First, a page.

The earthquake that devastated Haiti is a horrifying disaster, made worse by the country's singular incapacity to cope with any additional strain. In fact, Haiti is in a perpetual state of emergency. Canada and Canadians must not only respond quickly and assist in the rescue and relief effort, but use the occasion created by the earthquake to mobilize a newer, larger international effort, and help lift this basket case of the Western Hemisphere out of poverty.
The earthquake spared no one. The country's three major institutions were struck: the Presidential Palace is in ruins, the UN's mission was reduced to rubble and many of its staff are unaccounted for, and Port-au-Prince's Roman Catholic archbishop is dead. Ordinary residents were killed by the thousands, and no local institution has the capacity to properly help the wounded or missing. The hospitals the country does have are overwhelmed or destroyed. Whatever the final toll, in human and economic terms, it will be too high to bear.
But Tuesday's catastrophe is just an acute manifestation of Haitians' everyday predicament. The country ranks 149th on the UN's Human Development Index, between Papua New Guinea and Sudan. One child in eight dies before the age of five. Only 11 per cent of households have piped water. The environment is severely degraded, and vestigial forests now cover only 1 per cent of the country. Seventy-two per cent of its people live in extreme poverty, on less than $2 a day. Money, where it is available, comes from Haitian emigrants: remittances are one-fifth of GDP.
Such privation, so close to our shores and to massive wealth, is unacceptable.
Haiti fell from the headlines after the instability created by the ouster of former president Jean-Bertrand Aristide concluded with a relatively peaceful election in 2006. But that was the only meaningful change. The country lacks any exportable economic resources, aside from its people, and the extreme poverty rate has increased from 60 per cent in 1987. Haiti is one of the most unequal countries in the world, and Transparency International ranks it the tenth most corrupt.
Every calamity of the last few years has dealt an especially cruel blow to the island nation. In 2008, food riots led to the prime minister's resignation, while four hurricanes cut the country's GDP by one-sixth.
Canada has invested considerably in Haiti, with Canadians working in peacekeeping and police training, and many non-government organizations delivering social services. The federal government is to be commended for its 2008 pledge of $555-million in aid over five years, making Canada the world's second largest donor nation to Haiti. If the raw death toll was not enough, our large Haitian expatriate community, and our proximity to the country, also make Haiti's tragedy Canada's.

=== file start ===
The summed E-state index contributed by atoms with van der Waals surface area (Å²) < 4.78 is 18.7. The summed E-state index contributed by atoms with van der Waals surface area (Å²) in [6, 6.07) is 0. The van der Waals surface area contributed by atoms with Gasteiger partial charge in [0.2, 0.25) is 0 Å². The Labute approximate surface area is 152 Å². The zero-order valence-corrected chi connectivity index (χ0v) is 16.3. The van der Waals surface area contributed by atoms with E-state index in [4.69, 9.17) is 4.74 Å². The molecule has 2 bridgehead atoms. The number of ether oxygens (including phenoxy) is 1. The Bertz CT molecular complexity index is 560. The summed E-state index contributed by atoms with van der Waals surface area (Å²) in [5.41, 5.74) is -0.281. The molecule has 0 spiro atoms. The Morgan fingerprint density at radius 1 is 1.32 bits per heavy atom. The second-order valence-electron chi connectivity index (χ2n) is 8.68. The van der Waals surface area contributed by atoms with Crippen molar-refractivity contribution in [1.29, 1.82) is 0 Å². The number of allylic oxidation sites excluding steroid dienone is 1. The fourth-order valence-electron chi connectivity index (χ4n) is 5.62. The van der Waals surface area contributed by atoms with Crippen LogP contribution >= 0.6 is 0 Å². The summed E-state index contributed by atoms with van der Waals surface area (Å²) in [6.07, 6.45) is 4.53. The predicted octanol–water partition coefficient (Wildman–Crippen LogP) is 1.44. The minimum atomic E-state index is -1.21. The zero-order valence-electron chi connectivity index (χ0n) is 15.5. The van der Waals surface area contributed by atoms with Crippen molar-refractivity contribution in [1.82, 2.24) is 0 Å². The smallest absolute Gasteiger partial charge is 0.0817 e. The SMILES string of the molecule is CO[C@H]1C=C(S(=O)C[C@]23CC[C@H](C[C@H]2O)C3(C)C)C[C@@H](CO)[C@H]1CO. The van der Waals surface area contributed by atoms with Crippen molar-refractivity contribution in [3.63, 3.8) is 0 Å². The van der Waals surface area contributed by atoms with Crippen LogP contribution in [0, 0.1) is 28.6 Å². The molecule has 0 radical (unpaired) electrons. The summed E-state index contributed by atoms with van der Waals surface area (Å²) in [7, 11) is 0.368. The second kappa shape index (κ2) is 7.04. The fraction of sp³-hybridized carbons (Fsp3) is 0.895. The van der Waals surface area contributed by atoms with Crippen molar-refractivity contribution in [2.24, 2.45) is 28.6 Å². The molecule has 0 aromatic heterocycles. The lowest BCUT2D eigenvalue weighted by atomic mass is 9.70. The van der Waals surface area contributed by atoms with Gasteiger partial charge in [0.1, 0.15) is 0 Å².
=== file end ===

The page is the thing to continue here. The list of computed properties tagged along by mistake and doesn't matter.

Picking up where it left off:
But the international community must redouble and rethink its efforts in Haiti. If poverty is increasing, then existing attempts to alleviate poverty have failed. An international donors' conference in April, 2009, brought $428-million (U.S.) in new commitments, but the money is clearly not enough, and must be better spent. In particular, argues economist Paul Collier, a larger focus on building and keeping up infrastructure, and enabling access to markets, especially focused on garment manufacturers and on improving the nation's ports, could help the economy grow.
There are some reasons to be hopeful. In a recent report to the UN's secretary-general, Mr. Collier points out Haiti has strengths other poor nations lack - little ethnic conflict, proximity to markets and a strong diaspora. The U.S. now provides several tariff exemptions to Haitian businesses; Canada could follow the American lead by accelerating free trade talks with the Caribbean Community (which includes Haiti) that were launched over two years ago, and consider special preferences for Haiti. Canada imported less than $20-million (Canadian) from Haiti in 2008, mostly textile products: a pittance.
If it was not apparent before, it is clear now: hemispheric allies and emerging powers like Brazil need to take an even greater role in ensuring the ultimate success of Haiti, mobilizing their dollars and strategies in concert. Wealthy neighbours like the U.S. and Canada have a special responsibility. Haitians need not only an immediate rescue, but a permanent solution to their troubles.
One change could help better rally international support to Haiti. Bill Clinton, the globetrotting, distracted former U.S. president, is the UN's special envoy to the country. With Michaëlle Jean's tenure as governor-general slated to expire this summer, the federal government should use its influence at the UN now to secure a leadership role for her; Ms. Jean has the charisma, compassion and personal commitment necessary to make the world stay focused on the country's plight.
In the days and weeks ahead, the world will rightly pour tens of millions of dollars into Haiti. Canada will need to dramatically supplement the $5-million in emergency aid it has currently pledged. Disaster in Haiti is a seemingly intractable fact, but there can be movement, if the international community pursues it. The immediate life-saving measures must be followed by a concerted, wide-ranging commitment to the country. In that task, Canada can play a leading role.
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